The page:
Once a week, Russo comes on and draws a reaction out of a younger demographic by playing a good-natured version of Dana Carvey’s Grumpy Old Man. Russo groans to JJ Redick about the lack of fundamental basketball skills in today’s game or he proclaims the majesty of a tight end-quarterback pairing that was among the top five in its decade, but doesn’t sniff the top five of all-time.
And guess what? It works. Redick rolls his eyes, asks Russo which game he’s watching, and on Wednesday he got me to spend a good 25 minutes looking up statistics for some Packers tight end I’d never heard of. Not satisfied with that, I then moved on to determine Russo’s biggest omission from the list, which I’ve concluded is Philip Rivers and Antonio Gates, who connected for 89 touchdowns over 15 seasons, which is only 73 more touchdowns than Kramer scored in his career. John Elway and Shannon Sharpe should be on there, too.
Money Isn’t The Key Reason Why Sellers Sell Sports Radio
I started selling sports radio because I enjoyed working with clients who loved sports, our station, and wanted to reach fans with our commercials and promotions.
A radio salesperson’s value being purely tied to money is overrated to me. Our managers all believe that our main motivation for selling radio is to make more money. They see no problem in asking us to sell more in various ways because it increases our paycheck. We are offered more money to sell digital, NTR, to sell another station in the cluster, weekend remotes, new direct business, or via the phone in 8 hours.
But is that why you sell sports radio?
In 2022, the Top 10 highest paying sales jobs are all in technology. Not a media company among them. You could argue that if it were all about making money, we should quit and work in tech. Famous bank robber Willie Sutton was asked why he robbed twenty banks over twenty years. He reportedly said,” that’s where the money is”. Sutton is the classic example of a person who wanted what money could provide and was willing to do whatever it took to get it, BUT he also admitted he liked robbing banks and felt alive. So, Sutton didn’t do it just for the money.
A salesperson’s relationship with money and prestige is also at the center of the play Death of a Salesman. Willy Loman is an aging and failing salesman who decides he is worth more dead than alive and kills himself in an auto accident giving his family the death benefit from his life insurance policy. Loman wasn’t working for the money. He wanted the prestige of what money could buy for himself and his family.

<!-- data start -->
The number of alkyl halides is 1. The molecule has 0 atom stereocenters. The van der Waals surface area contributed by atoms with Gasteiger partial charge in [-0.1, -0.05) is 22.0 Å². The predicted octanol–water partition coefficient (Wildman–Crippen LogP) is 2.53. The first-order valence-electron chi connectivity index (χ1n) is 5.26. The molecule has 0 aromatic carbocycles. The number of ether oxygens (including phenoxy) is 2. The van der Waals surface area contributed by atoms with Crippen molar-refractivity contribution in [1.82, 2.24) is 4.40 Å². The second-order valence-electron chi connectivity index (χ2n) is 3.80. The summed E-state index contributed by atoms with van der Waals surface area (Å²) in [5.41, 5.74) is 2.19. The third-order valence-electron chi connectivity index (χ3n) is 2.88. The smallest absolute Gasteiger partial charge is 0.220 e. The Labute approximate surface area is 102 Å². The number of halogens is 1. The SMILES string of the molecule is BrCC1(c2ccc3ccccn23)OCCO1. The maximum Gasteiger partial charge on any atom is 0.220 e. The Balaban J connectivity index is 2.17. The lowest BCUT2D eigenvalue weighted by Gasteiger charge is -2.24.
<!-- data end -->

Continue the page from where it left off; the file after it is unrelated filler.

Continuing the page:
Recently, I met a woman who spent twelve years selling radio from 1999-2011. I asked her why she left her senior sales job. She said she didn’t like the changes in the industry. Consolidation was at its peak, and most salespeople were asked to do more with less help. She described her radio sales job as one with “golden handcuffs”. The station paid her too much money to quit even though she hated the job. She finally quit. The job wasn’t worth the money to her.
I started selling sports radio because I enjoyed working with clients who loved sports, our station, and wanted to reach fans with our commercials and promotions. I never wanted to sell anything else and specifically enjoyed selling programming centered around reaching fans of Boise State University football. That’s it. Very similar to what Mark Glynn and his KJR staff experience when selling Kraken hockey and Huskies football.
I never thought selling sports radio was the best way to make money. I just enjoyed the way I could make money. I focused on the process and what I enjoyed about the position—the freedom to come and go and set my schedule for the most part. I concentrated on annual contracts and clients who wanted to run radio commercials over the air to get more traffic and build their brand.
Most of my clients were local direct and listened to the station. Some other sales initiatives had steep learning curves, were one-day events or contracted out shaky support staff. In other words, the money didn’t motivate me enough. How I spent my time was more important.
So, if you are in management, maybe consider why your sales staff is working at the station. Because to me, they’d be robbing banks if it were all about making lots of money.
Media Noise: BSM Podcast Network Round Table
Demetri Ravanos welcomes the two newest members of the BSM Podcast Network to the show. Brady Farkas and Stephen Strom join for a roundtable discussion that includes the new media, Sage Steele and Roger Goodell telling Congress that Dave Portnoy isn’t banned from NFL events.